National Museum of Archaeology and Anthropology (NAAM)

179. In 1994, as part of the Netherlands Antilles Government’s effort to reduce the national Government’s responsibilities to a series of core tasks, the Government of the day took the policy decision to assign the work of the National Institute of Archaeology and Anthropology of the Netherlands Antilles (AAINA) to one or more autonomous institutions. The Minister of Education, Culture, Youth Affairs and Sport then appointed a committee to advise the minister on setting up a National Museum of Archaeology and Anthropology under the management of a foundation. A working group made the necessary preparations and the foundation (Stichting NAAM) was established on 26 March 1998. Its primary objective is to disseminate knowledge of the cultural history and cultural heritage of Bonaire, Curaçao, Saba, Sint Eustatius and Sint Maarten, and to strengthen the population’s cultural education and identity.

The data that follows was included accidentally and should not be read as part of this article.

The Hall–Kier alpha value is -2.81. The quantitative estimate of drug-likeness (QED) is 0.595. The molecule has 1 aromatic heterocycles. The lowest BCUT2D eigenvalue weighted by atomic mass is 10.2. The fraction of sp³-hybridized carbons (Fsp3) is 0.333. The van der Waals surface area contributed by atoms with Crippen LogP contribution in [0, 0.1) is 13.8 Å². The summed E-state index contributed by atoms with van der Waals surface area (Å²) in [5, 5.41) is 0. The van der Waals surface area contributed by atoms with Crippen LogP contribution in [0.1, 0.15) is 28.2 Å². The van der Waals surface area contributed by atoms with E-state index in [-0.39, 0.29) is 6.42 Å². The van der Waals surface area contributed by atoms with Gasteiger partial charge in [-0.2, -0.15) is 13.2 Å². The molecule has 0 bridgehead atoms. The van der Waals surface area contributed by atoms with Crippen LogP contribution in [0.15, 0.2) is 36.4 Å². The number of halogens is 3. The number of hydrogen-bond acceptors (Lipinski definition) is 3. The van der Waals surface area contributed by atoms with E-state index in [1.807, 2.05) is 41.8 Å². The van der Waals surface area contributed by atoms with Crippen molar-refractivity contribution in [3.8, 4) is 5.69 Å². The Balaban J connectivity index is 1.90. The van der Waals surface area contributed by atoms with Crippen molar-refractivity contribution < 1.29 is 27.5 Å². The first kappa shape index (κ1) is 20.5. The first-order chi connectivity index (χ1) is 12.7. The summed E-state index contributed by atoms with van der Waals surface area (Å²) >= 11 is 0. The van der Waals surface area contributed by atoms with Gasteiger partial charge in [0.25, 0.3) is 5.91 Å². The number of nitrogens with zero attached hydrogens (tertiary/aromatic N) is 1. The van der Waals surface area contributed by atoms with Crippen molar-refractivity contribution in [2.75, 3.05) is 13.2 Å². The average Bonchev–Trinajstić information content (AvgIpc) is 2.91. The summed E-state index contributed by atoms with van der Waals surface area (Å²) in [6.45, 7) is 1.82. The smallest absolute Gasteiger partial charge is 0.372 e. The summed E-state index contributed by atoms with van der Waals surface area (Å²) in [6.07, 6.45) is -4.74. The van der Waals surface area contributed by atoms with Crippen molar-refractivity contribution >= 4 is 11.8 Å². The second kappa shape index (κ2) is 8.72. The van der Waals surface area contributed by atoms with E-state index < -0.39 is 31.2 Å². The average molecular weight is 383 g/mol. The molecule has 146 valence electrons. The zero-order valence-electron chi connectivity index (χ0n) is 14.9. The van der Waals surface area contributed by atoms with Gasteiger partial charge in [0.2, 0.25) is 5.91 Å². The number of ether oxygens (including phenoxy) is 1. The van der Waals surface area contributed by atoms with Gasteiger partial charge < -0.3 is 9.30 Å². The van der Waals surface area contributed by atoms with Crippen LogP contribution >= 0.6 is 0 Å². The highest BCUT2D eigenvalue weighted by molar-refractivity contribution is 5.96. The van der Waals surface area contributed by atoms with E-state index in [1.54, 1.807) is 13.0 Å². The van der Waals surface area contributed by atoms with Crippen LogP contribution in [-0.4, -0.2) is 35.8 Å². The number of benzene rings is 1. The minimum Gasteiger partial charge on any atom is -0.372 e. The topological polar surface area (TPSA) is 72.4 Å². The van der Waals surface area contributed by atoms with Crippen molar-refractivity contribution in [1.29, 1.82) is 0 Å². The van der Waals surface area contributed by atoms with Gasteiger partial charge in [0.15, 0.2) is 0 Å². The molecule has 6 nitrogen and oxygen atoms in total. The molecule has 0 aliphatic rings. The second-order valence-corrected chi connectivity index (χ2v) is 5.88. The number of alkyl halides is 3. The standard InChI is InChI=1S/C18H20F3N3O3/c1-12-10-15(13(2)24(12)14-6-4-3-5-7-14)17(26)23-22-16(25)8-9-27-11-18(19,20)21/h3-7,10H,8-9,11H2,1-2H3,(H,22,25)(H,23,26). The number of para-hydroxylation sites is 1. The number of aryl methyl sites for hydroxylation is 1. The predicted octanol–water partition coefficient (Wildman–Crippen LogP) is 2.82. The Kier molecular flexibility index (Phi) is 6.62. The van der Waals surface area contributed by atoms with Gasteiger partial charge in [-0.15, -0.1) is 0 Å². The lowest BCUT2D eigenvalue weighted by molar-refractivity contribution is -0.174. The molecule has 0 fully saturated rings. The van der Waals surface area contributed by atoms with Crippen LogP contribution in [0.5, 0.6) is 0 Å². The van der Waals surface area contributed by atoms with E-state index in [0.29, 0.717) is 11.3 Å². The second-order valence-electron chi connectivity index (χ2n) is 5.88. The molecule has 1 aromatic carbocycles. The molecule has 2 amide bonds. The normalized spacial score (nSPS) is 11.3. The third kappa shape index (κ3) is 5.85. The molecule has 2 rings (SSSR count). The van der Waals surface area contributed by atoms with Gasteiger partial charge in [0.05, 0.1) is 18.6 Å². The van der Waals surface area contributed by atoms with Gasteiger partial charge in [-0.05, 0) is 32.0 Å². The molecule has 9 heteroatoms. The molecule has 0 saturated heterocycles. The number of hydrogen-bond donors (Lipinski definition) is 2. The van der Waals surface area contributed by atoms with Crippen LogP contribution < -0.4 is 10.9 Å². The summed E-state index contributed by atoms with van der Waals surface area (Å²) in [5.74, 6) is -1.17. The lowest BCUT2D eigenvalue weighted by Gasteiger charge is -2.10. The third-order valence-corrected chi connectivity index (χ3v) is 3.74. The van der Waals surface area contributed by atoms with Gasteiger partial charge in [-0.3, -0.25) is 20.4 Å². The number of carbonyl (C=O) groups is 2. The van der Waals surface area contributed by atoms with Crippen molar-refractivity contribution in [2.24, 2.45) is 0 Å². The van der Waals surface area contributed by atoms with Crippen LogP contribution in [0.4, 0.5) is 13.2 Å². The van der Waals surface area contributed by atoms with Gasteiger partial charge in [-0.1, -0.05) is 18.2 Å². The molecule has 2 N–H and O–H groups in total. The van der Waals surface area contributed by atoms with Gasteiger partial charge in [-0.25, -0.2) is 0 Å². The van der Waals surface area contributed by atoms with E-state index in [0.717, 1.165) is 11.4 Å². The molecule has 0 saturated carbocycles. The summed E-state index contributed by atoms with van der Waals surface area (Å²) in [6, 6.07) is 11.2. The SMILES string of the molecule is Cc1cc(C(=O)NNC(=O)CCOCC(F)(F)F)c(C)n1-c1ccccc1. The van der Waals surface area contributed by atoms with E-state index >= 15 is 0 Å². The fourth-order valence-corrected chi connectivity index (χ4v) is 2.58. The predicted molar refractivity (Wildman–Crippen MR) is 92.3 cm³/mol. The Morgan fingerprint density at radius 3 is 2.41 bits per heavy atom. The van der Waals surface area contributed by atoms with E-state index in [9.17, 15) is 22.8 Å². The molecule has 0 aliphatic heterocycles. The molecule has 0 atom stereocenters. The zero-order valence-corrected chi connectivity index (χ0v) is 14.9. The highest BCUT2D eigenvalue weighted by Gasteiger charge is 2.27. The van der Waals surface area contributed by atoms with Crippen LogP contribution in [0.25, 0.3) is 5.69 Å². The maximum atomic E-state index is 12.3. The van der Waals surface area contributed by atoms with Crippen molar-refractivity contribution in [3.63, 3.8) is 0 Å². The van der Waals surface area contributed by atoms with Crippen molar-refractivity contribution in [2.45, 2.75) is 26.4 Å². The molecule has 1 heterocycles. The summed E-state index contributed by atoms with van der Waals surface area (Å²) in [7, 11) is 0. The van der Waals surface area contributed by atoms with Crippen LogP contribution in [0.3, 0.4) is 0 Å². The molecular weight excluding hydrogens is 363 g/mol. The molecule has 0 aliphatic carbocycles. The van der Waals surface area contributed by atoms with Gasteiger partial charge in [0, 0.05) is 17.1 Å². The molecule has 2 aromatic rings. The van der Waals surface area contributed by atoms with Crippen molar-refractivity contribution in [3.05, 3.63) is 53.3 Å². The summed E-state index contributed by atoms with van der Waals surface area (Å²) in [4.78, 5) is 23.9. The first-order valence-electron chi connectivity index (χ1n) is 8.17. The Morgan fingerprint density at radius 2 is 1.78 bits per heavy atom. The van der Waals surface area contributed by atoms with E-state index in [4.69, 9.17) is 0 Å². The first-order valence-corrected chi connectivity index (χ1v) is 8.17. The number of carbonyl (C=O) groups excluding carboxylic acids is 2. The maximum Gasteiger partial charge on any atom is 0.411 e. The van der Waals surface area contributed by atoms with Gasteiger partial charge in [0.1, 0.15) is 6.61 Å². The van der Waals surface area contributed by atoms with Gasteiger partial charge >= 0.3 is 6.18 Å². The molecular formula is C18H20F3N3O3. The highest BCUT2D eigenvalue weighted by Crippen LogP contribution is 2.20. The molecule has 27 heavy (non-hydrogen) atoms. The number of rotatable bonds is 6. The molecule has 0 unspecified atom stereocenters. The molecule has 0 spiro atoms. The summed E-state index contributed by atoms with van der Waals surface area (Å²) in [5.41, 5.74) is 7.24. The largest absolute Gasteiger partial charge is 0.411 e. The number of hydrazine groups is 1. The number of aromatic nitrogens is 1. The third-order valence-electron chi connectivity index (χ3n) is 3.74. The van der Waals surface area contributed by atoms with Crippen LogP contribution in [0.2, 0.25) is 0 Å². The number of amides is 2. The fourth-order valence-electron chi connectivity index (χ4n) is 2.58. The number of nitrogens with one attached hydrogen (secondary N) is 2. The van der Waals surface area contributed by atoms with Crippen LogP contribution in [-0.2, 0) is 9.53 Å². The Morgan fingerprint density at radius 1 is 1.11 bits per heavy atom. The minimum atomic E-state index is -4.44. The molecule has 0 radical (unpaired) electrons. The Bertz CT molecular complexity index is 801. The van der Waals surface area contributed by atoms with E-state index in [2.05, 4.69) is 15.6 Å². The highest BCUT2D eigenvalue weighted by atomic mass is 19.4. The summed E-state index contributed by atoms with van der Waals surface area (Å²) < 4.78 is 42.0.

180. In 1999 NAAM mapped out a plan of action that was not confined to traditional museological tasks - collection, documentation, research, conservation, registration and exhibition - but also included public education as well as supporting and helping to professionalize museums.

181. In March 2001, NAAM decided that its immediate goal was not to set up a central museum but to create a wider support base for the museums in society. This new policy is conveyed in the motto “Not just a museum, but a safeguard for our cultural heritage.”

182. In applying this policy, NAAM takes account of the fact that museums are relatively new to the Netherlands Antilles: the first one, the Curaçao Museum, opened in 1947. In 2003, the Antilles had over 20 museums, including country estates with their original furniture, churches, synagogues and family homes. These museums, almost all of which were founded by private initiative, shed light on different aspects of the Antilles’ past and its cultural history.